“Let food be thy medicine and medicine be thy food” – Hippocrates

A few years ago, my body wasn’t in great shape, so I embarked on my first ever diet. After gradually losing just under ~40lbs (17kg) over a two year period, and consistently keeping the weight off for more than 12 months, these are some of lessons that I learnt along the way.

1. Be very careful about what you read and who you listen to about food and nutrition. The whole sector is awash in fad dietspseudo-sciencebiased industry-funded research and fake experts.  Even qualified nutritionists or dieticians can sometimes fundamentally disagree on what constitutes a healthy diet. In this post, I’m speaking solely about my personal experience.

“When diet is wrong, medicine is of no use. When diet is correct, medicine is of no need”. Ayurvedic proverb

2. The primary cause of my weight gain was sugar intake.  By sugar, I mean alcohol, simple carbohydrates (white bread, pasta, rice, cakes, biscuits, sweets etc), fruit juice (rather than whole fruit) and sugary drinks.  I highly recommend the book “Fat Chance” by  Dr Robert Lustig.  A lecture that he gave on his findings is available on YouTube. Breaking my sugar addiction was the hardest part of dieting and it was the first thing that I tackled.  It was tough…kind of like when you start doing exercise and the first ten minutes are always the worst.

3. Learning to manage my blood sugar was the key to breaking my sugar addiction.  I started having 5 small meals a day (all of them including a portion of protein). Avoiding getting too hungry helped  me to wean myself off the mid-afternoon munchies and now I don’t need to do this anymore.

4. The high protein, low GI diet worked.  I lost half of my weight on this diet, paired with high intensity interval training.

5. The 5:2 diet also worked.  I lost the other half of my weight by intermittent fasting.  This means eating a “normal” amount of calories five days a week and then reducing to 500 calories two days a week.  On the “diet days” I typically had a dinner of stir-fried vegetables and protein.  Interestingly during this period, I wasn’t doing any intensive exercise, so I definitely found that it was possible to lose weight through diet rather than exercise.


6. Some of my weight retention was for reasons entirely unrelated to diet and exercise. For several months, I reached a plateau and was struggling to lose weight below a certain level.  I talk extensively about repressed emotions on this blog, but yet again one of the reasons for my weight gain was accumulated stress from repressed emotions.  Meditation, yoga, exercise, breathing exercises all helped, but it was only after a soul retrieval, that my body released the final 3kg/6.6lbs.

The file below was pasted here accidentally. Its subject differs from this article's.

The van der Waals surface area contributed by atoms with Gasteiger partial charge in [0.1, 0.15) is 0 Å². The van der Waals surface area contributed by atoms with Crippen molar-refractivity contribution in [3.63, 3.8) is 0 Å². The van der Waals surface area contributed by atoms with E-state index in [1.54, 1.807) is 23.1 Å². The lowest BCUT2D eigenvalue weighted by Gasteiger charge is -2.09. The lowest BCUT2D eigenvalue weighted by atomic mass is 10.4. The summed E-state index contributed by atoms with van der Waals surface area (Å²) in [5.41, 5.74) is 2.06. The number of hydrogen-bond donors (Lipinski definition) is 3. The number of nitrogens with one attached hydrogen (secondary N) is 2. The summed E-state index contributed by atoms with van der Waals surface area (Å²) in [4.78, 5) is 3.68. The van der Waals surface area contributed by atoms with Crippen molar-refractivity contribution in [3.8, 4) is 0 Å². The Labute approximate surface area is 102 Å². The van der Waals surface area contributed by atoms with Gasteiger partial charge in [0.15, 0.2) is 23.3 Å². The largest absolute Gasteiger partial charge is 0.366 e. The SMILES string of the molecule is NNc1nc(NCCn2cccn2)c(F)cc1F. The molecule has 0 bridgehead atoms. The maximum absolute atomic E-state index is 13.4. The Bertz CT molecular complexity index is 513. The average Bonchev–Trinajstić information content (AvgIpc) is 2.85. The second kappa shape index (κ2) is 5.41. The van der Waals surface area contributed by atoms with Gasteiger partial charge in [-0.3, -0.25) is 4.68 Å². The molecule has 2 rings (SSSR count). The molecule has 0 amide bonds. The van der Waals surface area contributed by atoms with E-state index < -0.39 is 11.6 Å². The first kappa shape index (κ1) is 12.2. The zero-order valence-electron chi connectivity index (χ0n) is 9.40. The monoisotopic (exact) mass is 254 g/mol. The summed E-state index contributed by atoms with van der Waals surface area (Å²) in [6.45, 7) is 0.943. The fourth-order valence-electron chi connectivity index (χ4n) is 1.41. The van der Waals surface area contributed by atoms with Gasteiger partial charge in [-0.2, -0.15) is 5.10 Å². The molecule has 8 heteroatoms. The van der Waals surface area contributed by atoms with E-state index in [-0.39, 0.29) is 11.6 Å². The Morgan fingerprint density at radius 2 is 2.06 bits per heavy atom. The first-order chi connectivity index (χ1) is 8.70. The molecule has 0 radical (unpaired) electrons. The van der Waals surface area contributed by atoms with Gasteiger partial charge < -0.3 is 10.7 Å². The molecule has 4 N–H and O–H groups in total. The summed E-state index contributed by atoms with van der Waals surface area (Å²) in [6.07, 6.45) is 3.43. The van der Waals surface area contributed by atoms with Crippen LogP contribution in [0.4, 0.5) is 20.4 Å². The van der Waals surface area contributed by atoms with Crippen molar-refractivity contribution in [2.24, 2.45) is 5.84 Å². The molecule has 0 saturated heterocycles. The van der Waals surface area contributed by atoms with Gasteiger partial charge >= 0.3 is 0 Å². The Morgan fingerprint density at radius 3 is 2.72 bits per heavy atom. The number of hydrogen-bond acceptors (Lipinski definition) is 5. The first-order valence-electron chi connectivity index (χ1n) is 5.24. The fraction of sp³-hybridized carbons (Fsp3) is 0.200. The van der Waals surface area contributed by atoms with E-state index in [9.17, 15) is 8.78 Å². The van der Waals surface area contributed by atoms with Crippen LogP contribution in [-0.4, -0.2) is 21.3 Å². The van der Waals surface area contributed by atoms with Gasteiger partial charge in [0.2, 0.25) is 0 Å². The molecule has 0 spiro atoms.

7. I still weigh myself every day. Peter Drucker was right “If you can’t measure it, you can’t manage it”.


8. For the past year, I’ve settled on a whole food plant based diet.  This is a diet centered on whole, unrefined, or minimally refined plants ie fruits, vegetables, tubers, whole grains, and legumes; and excludes or minimizes meat, fish, dairy products and eggs.

“Real food doesn’t ‘have’ ingredients. Real food IS ingredients”Jamie Oliver

9. Somewhere along the way, my irritable bowel syndrome (IBS) disappeared.  IBS is thought to affect 1 in 5 people at some point in their life.  Dealing with the symptoms was one of the triggers to change my lifestyle.  The exact cause of IBS is unknown and women are twice as likely to suffer from IBS than men.

10. You are what you eat. Gaining and shedding weight and finding the diet that suited my body in the process was definitely a foundation for seeking a broader balance between mind, body and spirit.

“And I said to my body. Softly. ‘I want to be your friend.’ It took a long breath. And replied, ‘I have been waiting my whole life for this’.  – Nayyirah Waheed.


Featured image by Paola Kizette Cimenti via Flickr, published under non-commercial creative commons license.


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